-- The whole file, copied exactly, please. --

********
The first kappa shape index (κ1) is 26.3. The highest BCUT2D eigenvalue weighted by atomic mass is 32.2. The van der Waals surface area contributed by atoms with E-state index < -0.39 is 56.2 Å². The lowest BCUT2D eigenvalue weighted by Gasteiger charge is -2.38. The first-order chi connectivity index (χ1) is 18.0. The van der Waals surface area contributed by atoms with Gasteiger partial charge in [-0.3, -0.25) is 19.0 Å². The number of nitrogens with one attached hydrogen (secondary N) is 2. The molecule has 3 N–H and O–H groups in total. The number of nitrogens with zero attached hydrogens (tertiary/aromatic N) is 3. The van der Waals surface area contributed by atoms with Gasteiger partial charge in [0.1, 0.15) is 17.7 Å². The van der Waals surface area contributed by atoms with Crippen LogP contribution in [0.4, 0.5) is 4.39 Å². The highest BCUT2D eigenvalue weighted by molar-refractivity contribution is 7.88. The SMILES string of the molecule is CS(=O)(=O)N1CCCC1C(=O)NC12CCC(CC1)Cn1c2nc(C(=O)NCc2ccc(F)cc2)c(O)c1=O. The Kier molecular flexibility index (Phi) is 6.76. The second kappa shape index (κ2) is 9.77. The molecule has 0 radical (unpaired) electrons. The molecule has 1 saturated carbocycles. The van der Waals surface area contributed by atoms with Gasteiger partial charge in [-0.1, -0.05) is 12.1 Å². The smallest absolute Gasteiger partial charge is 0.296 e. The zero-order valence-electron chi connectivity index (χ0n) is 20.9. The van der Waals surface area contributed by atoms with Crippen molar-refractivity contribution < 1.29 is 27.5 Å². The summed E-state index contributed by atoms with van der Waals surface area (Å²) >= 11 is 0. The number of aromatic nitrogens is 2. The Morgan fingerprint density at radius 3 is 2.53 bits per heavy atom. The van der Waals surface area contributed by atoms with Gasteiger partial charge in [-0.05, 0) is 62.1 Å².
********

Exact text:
The first kappa shape index (κ1) is 26.3. The highest BCUT2D eigenvalue weighted by atomic mass is 32.2. The van der Waals surface area contributed by atoms with E-state index < -0.39 is 56.2 Å². The lowest BCUT2D eigenvalue weighted by Gasteiger charge is -2.38. The first-order chi connectivity index (χ1) is 18.0. The van der Waals surface area contributed by atoms with Gasteiger partial charge in [-0.3, -0.25) is 19.0 Å². The number of nitrogens with one attached hydrogen (secondary N) is 2. The molecule has 3 N–H and O–H groups in total. The number of nitrogens with zero attached hydrogens (tertiary/aromatic N) is 3. The van der Waals surface area contributed by atoms with Gasteiger partial charge in [0.1, 0.15) is 17.7 Å². The van der Waals surface area contributed by atoms with Crippen LogP contribution in [0.4, 0.5) is 4.39 Å². The highest BCUT2D eigenvalue weighted by molar-refractivity contribution is 7.88. The SMILES string of the molecule is CS(=O)(=O)N1CCCC1C(=O)NC12CCC(CC1)Cn1c2nc(C(=O)NCc2ccc(F)cc2)c(O)c1=O. The Kier molecular flexibility index (Phi) is 6.76. The second kappa shape index (κ2) is 9.77. The molecule has 0 radical (unpaired) electrons. The molecule has 1 saturated carbocycles. The van der Waals surface area contributed by atoms with Gasteiger partial charge in [-0.1, -0.05) is 12.1 Å². The smallest absolute Gasteiger partial charge is 0.296 e. The zero-order valence-electron chi connectivity index (χ0n) is 20.9. The van der Waals surface area contributed by atoms with Crippen molar-refractivity contribution < 1.29 is 27.5 Å². The summed E-state index contributed by atoms with van der Waals surface area (Å²) >= 11 is 0. The number of aromatic nitrogens is 2. The Morgan fingerprint density at radius 3 is 2.53 bits per heavy atom. The van der Waals surface area contributed by atoms with Gasteiger partial charge in [-0.05, 0) is 62.1 Å².